"Observations on the Differences and Similarities in the Japanese and U.S. Benefits Systems" and "Workers' Compensation Medical Costs Continue to Rise" and "Americans Value Having Choice in Benefit Programs,According to Recent EBRI/Gallup Survey"
Observations on the Differences and Similarities in the
Japanese and U.S. Benefits Systems—EDITOR'S NOTE: The
following article is a recap of remarks from EBRI Fellow Tomomi
Kodama made to the EBRI Board of Trustees at their June 1992
meeting. Ms. Kodama works for the Japanese Ministry of Health and
Welfare (Japan's counterpart to the U.S. Department of Health and
Human Services) and joined EBRI as a fellow from July 1991 to
June 1992 to study human service issues in the United States. She
spoke about what she learned at EBRI and what ideas she would
take home.—From my work at EBRI, the first lesson I
learned was the fact that the structure of the U.S. employee
benefit system is considerably different from that of the
Japanese system. The U.S. structure of employee benefits seems to
be based on diversity and individualism. Companies have a real
choice in selecting and planning their employee benefit plans. In
order to attract and retain capable workers, each company tries
hard to find some way to provide appealing benefits for its
employees at affordable costs. In this sense, employee benefit
issues are closely related to a company's management strategy.
However, what explains the structure of Japanese employee
benefits is equity and uniformity for everyone. The Japanese
priority has been to assure equal access to benefits for
everyone, even if it sometimes means providing mediocre services.
Workers' Compensation Medical Costs Continue to Rise—Between 1980 and 1990, the cost to employers of providing
workers' compensation increased from $19.3 billion to $45.9
billion. Medical expenses are the fastest growing component of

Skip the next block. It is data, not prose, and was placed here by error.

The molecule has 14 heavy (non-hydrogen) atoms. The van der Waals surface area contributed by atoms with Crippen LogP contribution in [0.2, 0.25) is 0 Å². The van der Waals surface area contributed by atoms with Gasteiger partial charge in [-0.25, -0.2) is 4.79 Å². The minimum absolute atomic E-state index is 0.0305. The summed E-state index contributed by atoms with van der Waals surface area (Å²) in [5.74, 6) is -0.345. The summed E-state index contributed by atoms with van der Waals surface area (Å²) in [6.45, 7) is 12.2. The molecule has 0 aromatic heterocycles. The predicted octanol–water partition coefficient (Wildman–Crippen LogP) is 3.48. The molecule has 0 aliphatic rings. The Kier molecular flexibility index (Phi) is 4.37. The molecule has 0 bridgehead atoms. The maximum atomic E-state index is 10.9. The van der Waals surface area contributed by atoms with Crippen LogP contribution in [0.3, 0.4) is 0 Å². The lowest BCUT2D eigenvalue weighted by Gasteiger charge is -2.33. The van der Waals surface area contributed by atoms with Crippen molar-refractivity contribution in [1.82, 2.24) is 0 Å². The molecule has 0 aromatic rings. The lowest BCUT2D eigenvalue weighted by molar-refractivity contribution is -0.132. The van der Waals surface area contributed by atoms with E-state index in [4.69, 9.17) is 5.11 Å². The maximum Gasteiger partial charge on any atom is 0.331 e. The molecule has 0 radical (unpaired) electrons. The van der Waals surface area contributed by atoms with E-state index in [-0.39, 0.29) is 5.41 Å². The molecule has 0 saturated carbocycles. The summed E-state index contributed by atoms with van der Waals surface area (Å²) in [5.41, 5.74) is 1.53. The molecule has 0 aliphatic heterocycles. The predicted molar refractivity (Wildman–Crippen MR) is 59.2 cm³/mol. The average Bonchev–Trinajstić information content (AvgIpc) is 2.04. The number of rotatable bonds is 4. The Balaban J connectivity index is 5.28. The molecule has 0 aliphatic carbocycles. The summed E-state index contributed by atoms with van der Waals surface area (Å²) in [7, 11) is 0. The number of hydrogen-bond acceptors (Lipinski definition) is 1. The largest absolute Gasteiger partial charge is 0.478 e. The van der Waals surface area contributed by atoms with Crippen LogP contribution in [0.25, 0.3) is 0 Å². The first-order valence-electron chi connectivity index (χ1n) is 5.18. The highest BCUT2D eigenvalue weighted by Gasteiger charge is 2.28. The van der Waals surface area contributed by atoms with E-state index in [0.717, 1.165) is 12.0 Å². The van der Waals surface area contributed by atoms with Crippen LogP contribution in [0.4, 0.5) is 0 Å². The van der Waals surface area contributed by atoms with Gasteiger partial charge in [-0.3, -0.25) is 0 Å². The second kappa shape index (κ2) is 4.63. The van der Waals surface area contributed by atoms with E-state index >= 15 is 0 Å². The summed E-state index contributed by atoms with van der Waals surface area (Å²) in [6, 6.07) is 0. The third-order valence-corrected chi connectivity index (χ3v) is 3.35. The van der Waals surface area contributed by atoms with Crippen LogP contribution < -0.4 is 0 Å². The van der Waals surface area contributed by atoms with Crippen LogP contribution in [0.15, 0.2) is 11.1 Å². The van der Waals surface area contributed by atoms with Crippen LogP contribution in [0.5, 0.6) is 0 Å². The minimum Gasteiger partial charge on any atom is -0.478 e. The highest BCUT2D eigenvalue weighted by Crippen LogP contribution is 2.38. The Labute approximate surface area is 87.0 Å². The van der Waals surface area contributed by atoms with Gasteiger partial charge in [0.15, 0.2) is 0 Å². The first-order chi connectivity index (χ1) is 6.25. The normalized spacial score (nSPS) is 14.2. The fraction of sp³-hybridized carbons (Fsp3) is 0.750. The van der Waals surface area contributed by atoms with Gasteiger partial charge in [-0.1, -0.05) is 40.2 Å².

workers' compensation, representing 44 percent of total workers'
compensation costs as of 1990, up from 38 percent in 1981.
Historically, cost management strategies have not been used
extensively to control workers' compensation medical costs. Since
1974, workers' compensation medical costs have been growing at a
faster rate than non-workers' compensation medical costs. In
order to contain these costs, employers are adopting cost
containment strategies, and states have increasingly implemented
cost containment mandates, often utilizing strategies commonly
used in health care benefit plans.
Americans Value Having Choice in Benefit Programs,
According to Recent EBRI/Gallup Survey—Most Americans say
having choice in the employee benefits offered by prospective
employers would influence their decision on whether or not to
work for an employer, according to a recent public opinion survey
conducted by EBRI and The Gallup Organization, Inc. Given the
choice between two jobs with the same salary and benefit level,
one that provides choice in selecting benefit options and one
that does not, 40 percent of Americans who are employed or whose
spouse is employed said the choice in benefits provided by the
first employer would have a great deal of influence on their
selection of employers, 44 percent said some influence, 12
percent said very little influence, and 4 percent said the choice
in benefits would have no influence.